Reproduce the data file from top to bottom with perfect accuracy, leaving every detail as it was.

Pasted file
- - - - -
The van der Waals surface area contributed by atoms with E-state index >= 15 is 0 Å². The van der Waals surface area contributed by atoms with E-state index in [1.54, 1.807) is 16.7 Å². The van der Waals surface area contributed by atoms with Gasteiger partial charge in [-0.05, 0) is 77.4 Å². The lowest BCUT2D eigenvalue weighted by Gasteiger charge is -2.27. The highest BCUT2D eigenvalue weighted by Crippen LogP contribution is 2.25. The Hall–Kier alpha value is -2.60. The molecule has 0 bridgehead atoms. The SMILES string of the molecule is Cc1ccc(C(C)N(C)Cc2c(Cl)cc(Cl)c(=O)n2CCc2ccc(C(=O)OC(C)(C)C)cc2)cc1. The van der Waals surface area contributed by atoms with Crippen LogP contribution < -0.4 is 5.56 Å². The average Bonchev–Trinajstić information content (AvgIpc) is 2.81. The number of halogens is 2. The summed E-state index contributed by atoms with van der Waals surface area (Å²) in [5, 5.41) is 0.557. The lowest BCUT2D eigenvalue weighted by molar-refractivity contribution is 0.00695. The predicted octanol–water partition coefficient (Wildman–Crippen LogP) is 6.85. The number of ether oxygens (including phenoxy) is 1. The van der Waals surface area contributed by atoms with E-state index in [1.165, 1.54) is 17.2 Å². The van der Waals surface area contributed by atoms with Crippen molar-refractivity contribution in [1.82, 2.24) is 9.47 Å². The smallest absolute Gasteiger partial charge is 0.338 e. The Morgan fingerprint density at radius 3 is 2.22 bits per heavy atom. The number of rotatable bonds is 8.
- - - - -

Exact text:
The van der Waals surface area contributed by atoms with E-state index >= 15 is 0 Å². The van der Waals surface area contributed by atoms with E-state index in [1.54, 1.807) is 16.7 Å². The van der Waals surface area contributed by atoms with Gasteiger partial charge in [-0.05, 0) is 77.4 Å². The lowest BCUT2D eigenvalue weighted by Gasteiger charge is -2.27. The highest BCUT2D eigenvalue weighted by Crippen LogP contribution is 2.25. The Hall–Kier alpha value is -2.60. The molecule has 0 bridgehead atoms. The SMILES string of the molecule is Cc1ccc(C(C)N(C)Cc2c(Cl)cc(Cl)c(=O)n2CCc2ccc(C(=O)OC(C)(C)C)cc2)cc1. The van der Waals surface area contributed by atoms with Crippen LogP contribution < -0.4 is 5.56 Å². The average Bonchev–Trinajstić information content (AvgIpc) is 2.81. The number of halogens is 2. The summed E-state index contributed by atoms with van der Waals surface area (Å²) in [5, 5.41) is 0.557. The lowest BCUT2D eigenvalue weighted by molar-refractivity contribution is 0.00695. The predicted octanol–water partition coefficient (Wildman–Crippen LogP) is 6.85. The number of ether oxygens (including phenoxy) is 1. The van der Waals surface area contributed by atoms with E-state index in [1.165, 1.54) is 17.2 Å². The van der Waals surface area contributed by atoms with Crippen molar-refractivity contribution in [1.82, 2.24) is 9.47 Å². The smallest absolute Gasteiger partial charge is 0.338 e. The Morgan fingerprint density at radius 3 is 2.22 bits per heavy atom. The number of rotatable bonds is 8.